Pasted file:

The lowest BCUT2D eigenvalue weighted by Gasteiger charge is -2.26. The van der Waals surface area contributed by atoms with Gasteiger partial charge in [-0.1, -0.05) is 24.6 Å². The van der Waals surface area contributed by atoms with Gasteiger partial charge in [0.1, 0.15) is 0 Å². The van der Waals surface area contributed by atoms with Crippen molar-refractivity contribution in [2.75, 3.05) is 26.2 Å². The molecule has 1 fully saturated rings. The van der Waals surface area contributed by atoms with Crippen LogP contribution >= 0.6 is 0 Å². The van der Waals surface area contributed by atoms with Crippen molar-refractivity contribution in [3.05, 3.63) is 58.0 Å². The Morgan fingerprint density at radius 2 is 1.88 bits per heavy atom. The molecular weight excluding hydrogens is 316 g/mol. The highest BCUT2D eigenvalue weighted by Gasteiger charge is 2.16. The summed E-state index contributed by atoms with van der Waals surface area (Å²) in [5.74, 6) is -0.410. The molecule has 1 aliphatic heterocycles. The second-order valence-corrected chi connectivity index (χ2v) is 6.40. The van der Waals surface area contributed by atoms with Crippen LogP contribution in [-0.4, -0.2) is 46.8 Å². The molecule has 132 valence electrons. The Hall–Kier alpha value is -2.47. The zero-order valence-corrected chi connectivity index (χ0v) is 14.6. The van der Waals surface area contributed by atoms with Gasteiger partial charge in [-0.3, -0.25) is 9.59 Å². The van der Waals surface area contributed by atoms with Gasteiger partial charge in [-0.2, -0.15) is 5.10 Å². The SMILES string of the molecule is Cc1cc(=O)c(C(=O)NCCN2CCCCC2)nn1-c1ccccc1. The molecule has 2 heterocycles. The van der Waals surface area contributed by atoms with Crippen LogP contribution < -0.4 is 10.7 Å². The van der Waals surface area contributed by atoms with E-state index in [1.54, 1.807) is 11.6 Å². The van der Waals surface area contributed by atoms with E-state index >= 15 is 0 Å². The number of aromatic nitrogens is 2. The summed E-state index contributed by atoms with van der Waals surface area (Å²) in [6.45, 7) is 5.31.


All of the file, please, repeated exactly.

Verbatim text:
The lowest BCUT2D eigenvalue weighted by Gasteiger charge is -2.26. The van der Waals surface area contributed by atoms with Gasteiger partial charge in [-0.1, -0.05) is 24.6 Å². The van der Waals surface area contributed by atoms with Gasteiger partial charge in [0.1, 0.15) is 0 Å². The van der Waals surface area contributed by atoms with Crippen molar-refractivity contribution in [2.75, 3.05) is 26.2 Å². The molecule has 1 fully saturated rings. The van der Waals surface area contributed by atoms with Crippen LogP contribution >= 0.6 is 0 Å². The van der Waals surface area contributed by atoms with Crippen molar-refractivity contribution in [3.05, 3.63) is 58.0 Å². The Morgan fingerprint density at radius 2 is 1.88 bits per heavy atom. The molecular weight excluding hydrogens is 316 g/mol. The highest BCUT2D eigenvalue weighted by Gasteiger charge is 2.16. The summed E-state index contributed by atoms with van der Waals surface area (Å²) in [5.74, 6) is -0.410. The molecule has 1 aliphatic heterocycles. The second-order valence-corrected chi connectivity index (χ2v) is 6.40. The van der Waals surface area contributed by atoms with Crippen LogP contribution in [-0.4, -0.2) is 46.8 Å². The molecule has 132 valence electrons. The Hall–Kier alpha value is -2.47. The zero-order valence-corrected chi connectivity index (χ0v) is 14.6. The van der Waals surface area contributed by atoms with Gasteiger partial charge in [-0.3, -0.25) is 9.59 Å². The van der Waals surface area contributed by atoms with Gasteiger partial charge in [-0.2, -0.15) is 5.10 Å². The SMILES string of the molecule is Cc1cc(=O)c(C(=O)NCCN2CCCCC2)nn1-c1ccccc1. The molecule has 2 heterocycles. The van der Waals surface area contributed by atoms with Crippen LogP contribution < -0.4 is 10.7 Å². The van der Waals surface area contributed by atoms with E-state index in [1.54, 1.807) is 11.6 Å². The van der Waals surface area contributed by atoms with E-state index >= 15 is 0 Å². The number of aromatic nitrogens is 2. The summed E-state index contributed by atoms with van der Waals surface area (Å²) in [6.45, 7) is 5.31.